The world of financial services is awash with counteroffers. Are they anything more than just superficial fixes? Despite the many, many times we’ve seen them fall through, counteroffers are still commonplace. Why? And what are the dangers involved with saying yes?
More than Money
A salary increase alone won’t fix a rotten culture. A significant pay rise is an enticing prospect, but deep-rooted cultural problems will come back to bite. The candidate experience is defined by more than money – failing to repair a broken infrastructure will only delay the inevitable.
Speaking of delays, it’s not uncommon to see counteroffers used as a stall tactic while employers prepare to bring on a replacement, knowing that they won’t have to pay the increased wages for long.
It’s worth remembering that employees don’t just quit their company, they quit their leaders too. Most people know what it’s like to work under poor leadership, and they also know how refreshing the alternative can be.
Counteroffers can set a grim tone for the rest of the team. Will it convince other employees to go out and look for new jobs? Will colleagues question one another’s loyalty? What does it tell them about how much they’re paid right now? Staff turnover can damage morale at the best of times, but when counteroffers are thrown into the mix, the situation gets even messier.
There’s an important question to ask on the other side of the coin too – if an employee has gone through all the trouble of interviewing for another role, and in some cases, even accepting that role, why should they be expected to stick around in the long-term?
For the leader, a layer of trust is removed, the team dynamic is shifted, and there’s no telling that the employee in question won’t accept a future counteroffer. Plus, it can set a bad precedent for the rest of the team.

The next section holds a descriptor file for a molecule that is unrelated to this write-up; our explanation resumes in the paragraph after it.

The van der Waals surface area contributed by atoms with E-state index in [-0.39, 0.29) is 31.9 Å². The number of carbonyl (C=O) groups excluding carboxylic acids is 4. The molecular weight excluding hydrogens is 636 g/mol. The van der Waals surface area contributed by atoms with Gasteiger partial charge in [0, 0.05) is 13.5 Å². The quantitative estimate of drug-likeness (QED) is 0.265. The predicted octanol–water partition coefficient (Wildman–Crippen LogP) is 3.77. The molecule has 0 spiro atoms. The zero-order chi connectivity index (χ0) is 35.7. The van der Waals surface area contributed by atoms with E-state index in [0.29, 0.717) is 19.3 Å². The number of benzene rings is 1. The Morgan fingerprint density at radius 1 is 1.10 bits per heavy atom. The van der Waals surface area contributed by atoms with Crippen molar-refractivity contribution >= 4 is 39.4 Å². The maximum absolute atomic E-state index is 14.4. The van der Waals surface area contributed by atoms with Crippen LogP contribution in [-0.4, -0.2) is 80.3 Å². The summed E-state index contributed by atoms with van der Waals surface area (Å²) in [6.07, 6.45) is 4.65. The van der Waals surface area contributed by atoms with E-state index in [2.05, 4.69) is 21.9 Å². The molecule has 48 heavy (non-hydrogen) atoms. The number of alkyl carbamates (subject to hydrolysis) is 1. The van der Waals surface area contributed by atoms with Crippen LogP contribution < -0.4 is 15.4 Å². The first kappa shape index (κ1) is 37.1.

A Question of Reputation
Networks talk. A lot. Turning your back on a job offer you accepted does not always paint the best picture, and if you end up leaving anyway, it could hurt your chances of finding a job in the future.
Transparent communication is key – it can help you avoid burning bridges on either side. That said, it’s important to make sure you get what you’re promised from the counteroffer (should you choose to accept it). We’ve seen promises fall through, job offers rejected, and talented candidates stuck with limited options as a result.
Support from Broadgate
According to Gallup, voluntary employee turnover costs businesses a staggering $1 trillion every year, citing that the cost to replace a single employee can range between 1.5 and 2 times their annual salary.
Considering the grave impact turnover has on company time, money, and morale, it’s easy to see why employers are quick to resort to the counteroffer – don’t let it affect your career trajectory.
Are you currently stuck between a rock and a hard place? Or in this case, a job and a slightly different job? Broadgate can help you out. If you need to make some tough decisions, you’re not alone. Reach out to me on LinkedIn and we can have a chat about what’s next, or you can visit our website here for more info.